Easy on the ears, Jones’ smoky jazzy voice and her even-keel songwriting style have made her one of the best selling jazz artists of the last decade. In the past few years, Jones has made an attempt to modify her sugary jazz-crossover reputation and in 2010 the singer/songwriter released the album …Featuring Norah Jones featuring collaborations with edgier artists. Her latest album, the 2012 release Little Broken Hearts is a team effort, as well. Danger Mouse, hip-hop giant, added much needed production value, which translated into an album with a more percussion-heavy, alternative sound. The record sounds less like a bestselling pop album and more like something interesting to which we might actually want to listen. Despite her musical departure, we’re still not expecting Jones to smash a guitar or do any crowd surfing. If you’re looking for some nice inoffensive tunes to drink six or seven glasses of six- or seven-dollar red wine to, then this is your show. — Brianna Brey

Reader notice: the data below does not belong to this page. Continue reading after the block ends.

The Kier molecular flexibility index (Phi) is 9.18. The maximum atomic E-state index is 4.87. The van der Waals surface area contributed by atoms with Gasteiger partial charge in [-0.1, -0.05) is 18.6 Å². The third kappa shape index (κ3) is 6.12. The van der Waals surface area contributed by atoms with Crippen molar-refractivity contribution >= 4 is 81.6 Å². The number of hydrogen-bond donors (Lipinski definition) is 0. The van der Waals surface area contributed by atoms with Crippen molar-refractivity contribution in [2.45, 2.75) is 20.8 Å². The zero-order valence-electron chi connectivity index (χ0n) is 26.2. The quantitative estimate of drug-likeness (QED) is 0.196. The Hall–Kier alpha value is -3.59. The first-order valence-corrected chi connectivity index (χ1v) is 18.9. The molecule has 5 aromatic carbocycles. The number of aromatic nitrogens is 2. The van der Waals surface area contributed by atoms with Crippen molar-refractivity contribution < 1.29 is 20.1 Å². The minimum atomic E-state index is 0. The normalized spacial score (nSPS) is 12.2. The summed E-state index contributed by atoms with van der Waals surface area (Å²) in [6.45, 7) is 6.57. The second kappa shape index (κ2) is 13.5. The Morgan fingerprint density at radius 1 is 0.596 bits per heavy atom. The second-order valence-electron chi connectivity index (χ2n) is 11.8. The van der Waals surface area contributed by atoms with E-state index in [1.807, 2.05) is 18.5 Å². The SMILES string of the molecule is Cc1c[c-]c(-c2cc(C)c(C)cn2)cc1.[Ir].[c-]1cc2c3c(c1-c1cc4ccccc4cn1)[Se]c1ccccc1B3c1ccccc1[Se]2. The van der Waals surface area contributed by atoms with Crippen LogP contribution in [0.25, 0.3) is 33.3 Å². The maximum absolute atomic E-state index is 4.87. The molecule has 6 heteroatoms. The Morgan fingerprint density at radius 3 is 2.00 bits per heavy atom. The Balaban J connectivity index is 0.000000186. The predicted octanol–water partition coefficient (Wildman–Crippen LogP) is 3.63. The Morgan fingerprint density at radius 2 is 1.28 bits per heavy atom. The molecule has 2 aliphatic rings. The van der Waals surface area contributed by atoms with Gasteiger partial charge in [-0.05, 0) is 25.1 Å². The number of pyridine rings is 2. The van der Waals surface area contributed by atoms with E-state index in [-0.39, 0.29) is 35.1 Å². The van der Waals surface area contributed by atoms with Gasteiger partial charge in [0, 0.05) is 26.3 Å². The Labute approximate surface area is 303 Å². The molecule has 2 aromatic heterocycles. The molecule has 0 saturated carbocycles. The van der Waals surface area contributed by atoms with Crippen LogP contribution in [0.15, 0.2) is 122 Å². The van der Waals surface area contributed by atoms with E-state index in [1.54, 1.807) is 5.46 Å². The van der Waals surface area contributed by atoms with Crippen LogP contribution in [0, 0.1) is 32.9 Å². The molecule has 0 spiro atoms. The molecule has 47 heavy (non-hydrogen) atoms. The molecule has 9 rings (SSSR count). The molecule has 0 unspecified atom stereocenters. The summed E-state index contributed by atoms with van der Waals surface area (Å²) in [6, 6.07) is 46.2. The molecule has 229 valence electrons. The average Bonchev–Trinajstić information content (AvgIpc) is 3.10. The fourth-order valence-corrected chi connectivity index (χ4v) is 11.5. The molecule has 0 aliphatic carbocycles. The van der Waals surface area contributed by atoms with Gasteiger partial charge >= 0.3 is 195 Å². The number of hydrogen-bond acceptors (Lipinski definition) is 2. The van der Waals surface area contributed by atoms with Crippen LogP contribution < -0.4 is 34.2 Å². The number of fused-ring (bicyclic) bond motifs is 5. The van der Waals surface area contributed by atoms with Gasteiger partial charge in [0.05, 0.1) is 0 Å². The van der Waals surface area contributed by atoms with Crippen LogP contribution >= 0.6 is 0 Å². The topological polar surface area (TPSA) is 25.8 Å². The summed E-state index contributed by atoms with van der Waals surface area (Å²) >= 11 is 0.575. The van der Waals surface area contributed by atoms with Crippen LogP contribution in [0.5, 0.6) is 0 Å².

Top 5 artists that you wouldn’t have guessed Norah Jones
2. Talib Kweli
3. Foo Fighters
4. Willie Nelson
5. Ryan Adams
Beck with Metric
sunday, may 27
In the history of the shows at Les Schwab, there are the one-off appearances that go down as “you should have been there to see it” shows —The Pixies, James Brown and Modest Mouse all come to mind. Then there are the frequent flyers—bands that because of scheduling or some kind of Central Oregon symbiosis seem to make their way back to Bend time and time again—think Michael Franti and Jack Johnson. Add to that list, the name of Beck, the pioneering folk, hip-hopper who will make his third Bend appearance this year over the Memorial Day weekend.
We’re not sure what keeps bringing the enigmatic performer back to Les Schwab; we’re just grateful that he’s added Bend to his list of regular stops.